<p>Katie Price and fiancee Carl Woods in September 2020</p>

Katie Price and fiancee Carl Woods in September 2020

Mark R Milan/Shutterstock

Just Tattoo of Us is a reality TV show in which couples design tattoos for their other half. The catch? They cannot see their ink until it is done. In one episode, someone’s idiot boyfriend tattoos an actual poo onto his girlfriend’s leg and she weeps - that is until presenter and hun Charlotte Crosby comforts her.

“I’m sure you could get the poo covered up. You could make it look like a cupcake with the icing on the top?” she says.

Crosby is comforting her female friends in the face of the worst adversity. As such, she is a hun. And this hun exchange, and countless other hilarious moments like it, are captured by Love of Huns, the Instagram account for everyone and anyone with an appreciation for hun culture.

The founder of the page, who wishes to remain anonymous, says they started it in 2017 while “incredibly hungover” and watching back to back clips of Big Brother.

“The page was started for close friends with a similar love of huns to enjoy,” they say. They “didn’t really expect the page to grow as big as it has.”

But the page has certainly grown big. The Instagram account boasts some 533,000 followers who anxiously await more hun content and a further 30,000 follow them on Twitter. Why?

“People can relate and idolise to the iconic huns that we have grown up with. It’s relatable with a hint of self-deprecation British humour.”

Nostalgia also plays a key role in hun culture, they say: “We idolise noughties culture from the fashion to the lifestyle to the difference we had in reality TV back then. It’s the people we’ve grown up loving.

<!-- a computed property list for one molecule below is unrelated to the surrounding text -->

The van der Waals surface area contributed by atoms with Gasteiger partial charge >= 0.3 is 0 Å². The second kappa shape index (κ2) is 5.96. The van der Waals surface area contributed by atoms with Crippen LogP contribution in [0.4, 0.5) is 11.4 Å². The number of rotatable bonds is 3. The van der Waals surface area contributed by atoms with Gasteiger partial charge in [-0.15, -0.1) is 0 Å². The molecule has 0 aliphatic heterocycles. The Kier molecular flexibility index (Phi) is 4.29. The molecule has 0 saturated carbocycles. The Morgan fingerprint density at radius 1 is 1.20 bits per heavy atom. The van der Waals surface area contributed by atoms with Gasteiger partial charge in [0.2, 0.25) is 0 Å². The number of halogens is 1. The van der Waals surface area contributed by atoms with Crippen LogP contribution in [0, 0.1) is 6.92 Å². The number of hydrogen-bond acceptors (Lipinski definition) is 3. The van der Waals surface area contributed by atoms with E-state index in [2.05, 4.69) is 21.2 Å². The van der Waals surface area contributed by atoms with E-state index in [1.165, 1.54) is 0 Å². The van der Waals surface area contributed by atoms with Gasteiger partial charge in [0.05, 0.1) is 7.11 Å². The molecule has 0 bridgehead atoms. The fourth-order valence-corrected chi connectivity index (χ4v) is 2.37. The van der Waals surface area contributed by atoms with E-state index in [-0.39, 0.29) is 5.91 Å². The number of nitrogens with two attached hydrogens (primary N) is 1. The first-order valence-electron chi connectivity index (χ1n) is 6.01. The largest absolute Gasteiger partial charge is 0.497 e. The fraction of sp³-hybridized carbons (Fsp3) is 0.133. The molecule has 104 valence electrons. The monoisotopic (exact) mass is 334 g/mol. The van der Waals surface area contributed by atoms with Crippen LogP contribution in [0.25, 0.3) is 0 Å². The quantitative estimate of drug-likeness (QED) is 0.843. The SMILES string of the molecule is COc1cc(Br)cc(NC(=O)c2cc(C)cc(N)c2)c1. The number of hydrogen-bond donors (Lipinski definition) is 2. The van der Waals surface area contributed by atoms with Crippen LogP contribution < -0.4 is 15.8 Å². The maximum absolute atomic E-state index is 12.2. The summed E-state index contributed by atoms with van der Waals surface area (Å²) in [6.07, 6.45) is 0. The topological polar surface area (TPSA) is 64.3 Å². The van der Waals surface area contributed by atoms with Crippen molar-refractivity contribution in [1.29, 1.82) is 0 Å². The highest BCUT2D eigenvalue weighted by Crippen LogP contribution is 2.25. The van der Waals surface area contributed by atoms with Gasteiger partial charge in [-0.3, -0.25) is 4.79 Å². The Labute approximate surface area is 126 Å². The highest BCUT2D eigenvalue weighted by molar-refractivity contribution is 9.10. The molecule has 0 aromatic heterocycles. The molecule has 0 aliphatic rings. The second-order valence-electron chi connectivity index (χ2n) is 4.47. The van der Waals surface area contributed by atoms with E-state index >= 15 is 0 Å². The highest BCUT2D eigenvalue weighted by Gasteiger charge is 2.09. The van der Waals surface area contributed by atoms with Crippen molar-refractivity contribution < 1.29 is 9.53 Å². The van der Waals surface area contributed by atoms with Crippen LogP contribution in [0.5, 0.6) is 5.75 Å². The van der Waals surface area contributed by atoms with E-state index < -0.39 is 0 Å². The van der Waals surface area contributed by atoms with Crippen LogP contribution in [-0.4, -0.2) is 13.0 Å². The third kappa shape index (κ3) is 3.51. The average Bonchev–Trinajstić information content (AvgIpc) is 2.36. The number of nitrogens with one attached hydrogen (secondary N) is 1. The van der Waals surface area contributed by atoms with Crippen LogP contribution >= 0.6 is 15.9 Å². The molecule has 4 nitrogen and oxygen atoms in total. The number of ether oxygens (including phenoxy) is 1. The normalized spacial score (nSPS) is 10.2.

“If someone can reference a Big Brother quote from 10 years ago or quote ‘digustang’ out of context and you know what they’re are referring to, you would hope they are a hun culture fan.”

Due to its success, the page has attracted recognition from celebrities and huns featured in its posts and famous figures like Dani Harmer regularly comment on the page’s Instagram posts. But they are not always happy:

“We did once share a photo of Chloe Mafia holding a chomp and bottle of vodka. She then DM’d us asking to take it down immediately or else she would get her lawyers involved.. so we did.”

But: “Our content always celebrates hun culture so people are usually happy to be included. We’ve actually had quite a few people saying it’s been their life ambition to appear on the loveofhuns feed.”

We’ve struggled with the nebulous definition of a hun in the past. But to the Love of Huns founder, it is easy to break it down. The key markers of hun status are: “prosecco, aperol spritz or any pinot”.

“It could be a pink mini cooper/convertible fiat 500 with stick-on eyelashes eyelashes. Could be a HOT PINK Katie Price Range Rover. It could be oysters at the shard - could be a boots meal deal,” they said.

Hun culture also overlaps with queer culture, they explain: “The overlap comes from the gaudiness and camp that so many huns have. The pumped up personalities, the irreverence and the drama (both real and fictionalised) reflect the queer attraction to all things fun and over the top.”

With so many to choose from, who are their favourite huns? “Alison Hammond - if you’re having a bad day, she’s the serotonin hit you need.”

Diane Abbott is also “one of us” due to the time she drank a Mojito on the tube, and Big Brother has been a great source for “iconic” Gemma Collins and Tiffany Pollard moments.

The account grew steadily during the coronavirus pandemic when people took to the internet to pass the time, it being – of course – illegal to do much else. So what’s next for huns and the love of them in a post pandemic age of social contact?

They tell us to keep our eyes “peeled” for events they will be planning in the future but are cagey about what they could entail.

As for other brand extensions, when we ask how much money they make from their hun based merchandise including slogan-tees, they are tight-lipped. “Don’t be so cheeky luvvie,” they scold, asking us to imagine the words in hun Kim Woodburn’s voice.

That’s us told, then.

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